State Revenue, Including Sales Tax, Up Slightly
March 10, 2015
February proved to be another good month for the state’s General Fund, as all three of the major taxes—personal income, sales and use, and corporation taxes—came in above recent estimates, according to a report out this morning from the State Controller’s Office.
The state’s fiscal position matters even more to counties this year than usual, since the state plans to pay a substantial portion of mandate debt to local agencies with revenues that come in above last summer’s estimates.
The Department of Finance makes official revenue and cashflow estimates a few times each year. One estimate accompanies the annual Budget Bill in June, then those numbers are updated when the Governor releases his new budget proposal in January.
The payment to counties for pre-2004 mandate debts will be determined after the Department updates its estimate in mid-May.
Compared to those January estimates, year-to-date personal income tax is up 1.3 percent, sales and use taxes are up 2.3 percent, and the corporation tax is up 1.9 percent.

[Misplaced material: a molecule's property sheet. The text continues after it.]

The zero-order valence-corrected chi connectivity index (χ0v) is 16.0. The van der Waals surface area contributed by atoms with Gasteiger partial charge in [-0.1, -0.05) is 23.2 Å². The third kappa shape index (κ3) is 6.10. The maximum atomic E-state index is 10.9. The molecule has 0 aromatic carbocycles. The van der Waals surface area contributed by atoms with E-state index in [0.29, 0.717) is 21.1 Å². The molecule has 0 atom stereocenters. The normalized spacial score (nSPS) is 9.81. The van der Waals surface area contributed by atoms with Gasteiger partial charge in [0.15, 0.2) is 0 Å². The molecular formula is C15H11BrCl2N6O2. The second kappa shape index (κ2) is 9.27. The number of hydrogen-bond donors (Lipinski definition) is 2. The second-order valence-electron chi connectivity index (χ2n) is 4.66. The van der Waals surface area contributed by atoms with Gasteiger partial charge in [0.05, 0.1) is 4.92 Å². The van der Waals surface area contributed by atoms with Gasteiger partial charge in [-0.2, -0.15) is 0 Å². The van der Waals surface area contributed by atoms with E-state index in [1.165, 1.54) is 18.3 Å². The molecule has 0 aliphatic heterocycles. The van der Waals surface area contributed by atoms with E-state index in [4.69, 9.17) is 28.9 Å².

However, compared to the estimates contained in the 2014-15 budget, personal income tax is up 6.9 percent, sales and use taxes are down 0.7 percent, and the always difficult-to-predict corporation tax is up 44.8 percent.
Aside from the concern for mandate debt payments, the most important of these revenues for counties is the sales and use tax since it funds 1991 realignment, 2011 realignment, and Proposition 172, as well as county transportation and the local Bradley-Burns.